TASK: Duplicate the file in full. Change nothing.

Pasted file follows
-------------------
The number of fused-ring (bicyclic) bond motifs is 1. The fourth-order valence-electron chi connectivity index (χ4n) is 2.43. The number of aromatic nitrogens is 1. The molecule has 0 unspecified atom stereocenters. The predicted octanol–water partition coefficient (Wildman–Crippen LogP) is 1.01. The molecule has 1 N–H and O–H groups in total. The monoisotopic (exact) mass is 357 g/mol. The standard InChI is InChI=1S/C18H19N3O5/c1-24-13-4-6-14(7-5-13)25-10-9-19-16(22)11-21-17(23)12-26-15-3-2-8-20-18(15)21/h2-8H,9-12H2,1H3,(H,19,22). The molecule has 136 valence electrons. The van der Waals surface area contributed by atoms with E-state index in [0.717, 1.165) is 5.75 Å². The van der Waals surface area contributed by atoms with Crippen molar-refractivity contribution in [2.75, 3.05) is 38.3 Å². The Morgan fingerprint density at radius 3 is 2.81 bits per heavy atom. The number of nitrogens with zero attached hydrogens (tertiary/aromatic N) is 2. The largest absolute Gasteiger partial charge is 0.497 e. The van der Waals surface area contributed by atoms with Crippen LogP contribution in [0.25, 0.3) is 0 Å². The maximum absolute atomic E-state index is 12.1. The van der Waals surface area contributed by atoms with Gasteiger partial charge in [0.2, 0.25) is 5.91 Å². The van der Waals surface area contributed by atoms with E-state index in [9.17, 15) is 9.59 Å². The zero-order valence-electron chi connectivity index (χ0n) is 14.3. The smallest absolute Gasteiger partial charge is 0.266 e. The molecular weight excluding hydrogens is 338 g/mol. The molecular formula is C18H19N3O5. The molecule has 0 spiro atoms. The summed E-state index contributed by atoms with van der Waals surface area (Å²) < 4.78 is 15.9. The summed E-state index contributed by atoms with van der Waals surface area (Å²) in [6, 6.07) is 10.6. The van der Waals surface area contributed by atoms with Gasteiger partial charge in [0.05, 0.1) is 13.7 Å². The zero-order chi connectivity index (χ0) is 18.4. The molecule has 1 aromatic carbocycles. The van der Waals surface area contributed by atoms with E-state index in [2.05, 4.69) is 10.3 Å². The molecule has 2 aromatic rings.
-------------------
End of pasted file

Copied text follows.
The number of fused-ring (bicyclic) bond motifs is 1. The fourth-order valence-electron chi connectivity index (χ4n) is 2.43. The number of aromatic nitrogens is 1. The molecule has 0 unspecified atom stereocenters. The predicted octanol–water partition coefficient (Wildman–Crippen LogP) is 1.01. The molecule has 1 N–H and O–H groups in total. The monoisotopic (exact) mass is 357 g/mol. The standard InChI is InChI=1S/C18H19N3O5/c1-24-13-4-6-14(7-5-13)25-10-9-19-16(22)11-21-17(23)12-26-15-3-2-8-20-18(15)21/h2-8H,9-12H2,1H3,(H,19,22). The molecule has 136 valence electrons. The van der Waals surface area contributed by atoms with E-state index in [0.717, 1.165) is 5.75 Å². The van der Waals surface area contributed by atoms with Crippen molar-refractivity contribution in [2.75, 3.05) is 38.3 Å². The Morgan fingerprint density at radius 3 is 2.81 bits per heavy atom. The number of nitrogens with zero attached hydrogens (tertiary/aromatic N) is 2. The largest absolute Gasteiger partial charge is 0.497 e. The van der Waals surface area contributed by atoms with Crippen LogP contribution in [0.25, 0.3) is 0 Å². The maximum absolute atomic E-state index is 12.1. The van der Waals surface area contributed by atoms with Gasteiger partial charge in [0.2, 0.25) is 5.91 Å². The van der Waals surface area contributed by atoms with E-state index in [9.17, 15) is 9.59 Å². The zero-order valence-electron chi connectivity index (χ0n) is 14.3. The smallest absolute Gasteiger partial charge is 0.266 e. The molecular weight excluding hydrogens is 338 g/mol. The molecular formula is C18H19N3O5. The molecule has 0 spiro atoms. The summed E-state index contributed by atoms with van der Waals surface area (Å²) < 4.78 is 15.9. The summed E-state index contributed by atoms with van der Waals surface area (Å²) in [6, 6.07) is 10.6. The van der Waals surface area contributed by atoms with Gasteiger partial charge in [0.05, 0.1) is 13.7 Å². The zero-order chi connectivity index (χ0) is 18.4. The molecule has 1 aromatic carbocycles. The van der Waals surface area contributed by atoms with E-state index in [2.05, 4.69) is 10.3 Å². The molecule has 2 aromatic rings.